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What outdoor activities did you do this past summer? Maybe you went on a
vacation to the beach. Maybe you spent some time playing your favorite sports
such as baseball, golf, or tennis. Maybe you went swimming or had a barbeque
in the backyard with family and friends. Regardless of the outdoor activities
you did over the summer, most likely you were aware that it was important
to protect yourself from sun while outdoors.
Now winter is approaching. I am turning my attention to putting away my summer
items to make room for the winter ones; long sleeve shirts for short sleeve
ones, corduroy pants for shorts, and boots for sandals. Most of the sports
equipment I have been using is going to get put away as well. But what about
those items I have been using to protect myself from the sun? Things like
my sunscreens, sunglasses, and sun protective hats and clothing.
You may be putting these items away and not using them during the winter.
The National Council of Skin Cancer Prevention reported in their January
2003 newsletter that research shows only 3 percent of Americans routinely
wear sunscreen during the fall months, and only 2 percent during the winter
months. However, you can still get a sunburn and snow blindness during these
months. The colder temperatures do not block the UV rays and reflections
off the snow and higher altitudes can make matters even worse. You may be
causing yourself significant, long-term damage by not properly protecting
How do you protect yourself from the winter sun (or any other season)? Follow
these simple sun safety action steps recommended by the US Environmental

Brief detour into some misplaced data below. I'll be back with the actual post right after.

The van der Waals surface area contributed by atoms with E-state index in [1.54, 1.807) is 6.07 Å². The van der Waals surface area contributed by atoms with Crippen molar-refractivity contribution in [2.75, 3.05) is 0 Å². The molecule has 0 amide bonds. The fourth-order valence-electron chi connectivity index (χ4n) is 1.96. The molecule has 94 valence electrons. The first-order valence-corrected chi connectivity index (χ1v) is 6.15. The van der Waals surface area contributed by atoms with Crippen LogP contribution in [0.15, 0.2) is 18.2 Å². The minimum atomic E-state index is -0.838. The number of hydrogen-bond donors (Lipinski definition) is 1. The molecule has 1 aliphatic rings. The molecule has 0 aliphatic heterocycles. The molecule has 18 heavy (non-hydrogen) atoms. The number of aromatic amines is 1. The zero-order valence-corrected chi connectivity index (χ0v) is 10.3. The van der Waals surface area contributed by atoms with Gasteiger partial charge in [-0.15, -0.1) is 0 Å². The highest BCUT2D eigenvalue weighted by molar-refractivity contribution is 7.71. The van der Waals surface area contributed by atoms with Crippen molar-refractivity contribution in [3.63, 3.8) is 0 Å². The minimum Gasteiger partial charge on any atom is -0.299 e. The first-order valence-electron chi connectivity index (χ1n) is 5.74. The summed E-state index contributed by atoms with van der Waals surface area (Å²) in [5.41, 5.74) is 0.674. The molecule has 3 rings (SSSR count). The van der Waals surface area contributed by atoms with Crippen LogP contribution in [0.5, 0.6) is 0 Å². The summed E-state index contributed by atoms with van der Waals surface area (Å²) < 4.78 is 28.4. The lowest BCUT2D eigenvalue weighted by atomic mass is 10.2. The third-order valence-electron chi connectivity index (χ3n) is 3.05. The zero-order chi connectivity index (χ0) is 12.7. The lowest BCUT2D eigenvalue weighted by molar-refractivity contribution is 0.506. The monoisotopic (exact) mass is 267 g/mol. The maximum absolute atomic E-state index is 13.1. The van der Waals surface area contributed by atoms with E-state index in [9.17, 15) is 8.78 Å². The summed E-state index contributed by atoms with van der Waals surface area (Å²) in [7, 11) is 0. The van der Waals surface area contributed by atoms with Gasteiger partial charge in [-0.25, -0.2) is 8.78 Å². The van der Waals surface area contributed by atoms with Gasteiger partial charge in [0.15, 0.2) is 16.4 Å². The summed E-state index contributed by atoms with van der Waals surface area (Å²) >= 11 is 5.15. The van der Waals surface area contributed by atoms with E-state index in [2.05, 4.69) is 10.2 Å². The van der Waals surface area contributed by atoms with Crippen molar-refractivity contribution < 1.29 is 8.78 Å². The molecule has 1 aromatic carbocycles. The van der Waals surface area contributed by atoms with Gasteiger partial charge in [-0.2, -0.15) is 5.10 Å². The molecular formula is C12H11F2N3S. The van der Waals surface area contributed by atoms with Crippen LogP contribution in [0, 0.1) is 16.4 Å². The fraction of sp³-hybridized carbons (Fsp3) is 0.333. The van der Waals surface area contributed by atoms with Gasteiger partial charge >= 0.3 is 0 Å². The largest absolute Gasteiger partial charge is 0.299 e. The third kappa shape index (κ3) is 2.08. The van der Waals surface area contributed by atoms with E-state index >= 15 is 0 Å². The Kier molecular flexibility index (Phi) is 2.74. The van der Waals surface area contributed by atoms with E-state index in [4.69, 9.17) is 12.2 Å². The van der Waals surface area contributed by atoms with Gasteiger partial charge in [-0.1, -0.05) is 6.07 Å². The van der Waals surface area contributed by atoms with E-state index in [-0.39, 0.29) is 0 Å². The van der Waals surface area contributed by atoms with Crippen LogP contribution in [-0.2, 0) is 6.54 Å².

1. Limit Time in the Midday Sun - The sun's rays are strongest between 10
a.m. and 4 p.m. Whenever possible, limit exposure to the sun during these
2. Wear a Hat - A hat with a wide brim offers good sun protection to your
eyes, ears, face, and the back of your neck - areas particularly prone to
overexposure to the sun.
3. Cover Up - Wearing tightly woven, loose-fitting, and full-length clothing
is a good way to protect your skin from the sun's UV rays.
4. Wear Sunglasses that Block 99-100% of UV Radiation -Sunglasses that provide
99-100% UVA and UVB protection will greatly reduce sun exposure that can
lead to cataracts and other eye damage. Check the label when buying sunglasses.
5. Always Use Sunscreen - Apply a broad spectrum sunscreen with a Sun Protection
Factor (SPF) of at least 15 or higher liberally on exposed skin. Reapply
every 2 hours, or after working, swimming, playing, or exercising outdoors.
Even waterproof sunscreen can come off when you towel off, sweat, or spend
extended periods of time in the water.
6. Avoid Sunlamps and Tanning Parlors - The light source from sunbeds and
sunlamps damages the skin and unprotected eyes. It's a good idea to avoid
artificial sources of UV light.
7. Watch for the UV Index - The UV Index provides important information to
help you plan your outdoor activities in ways that prevent overexposure to
the sun. Developed by the National Weather Service (NWS) and EPA, the UV
Index is issued daily in selected cities across the United States.
I am going to keep my sun protective items out to use this winter. I am trusting
that you will do the same so that you can enjoy the outdoors while in the
cold, on the ice, or in the snow. Have a terrific and safe winter!
Roger Carr lives in Fredericksburg, Virginia and is a contributing author
to the Sun Clothing, etc. monthly newsletter. You can browse the online store
and sign up for the free newsletter at
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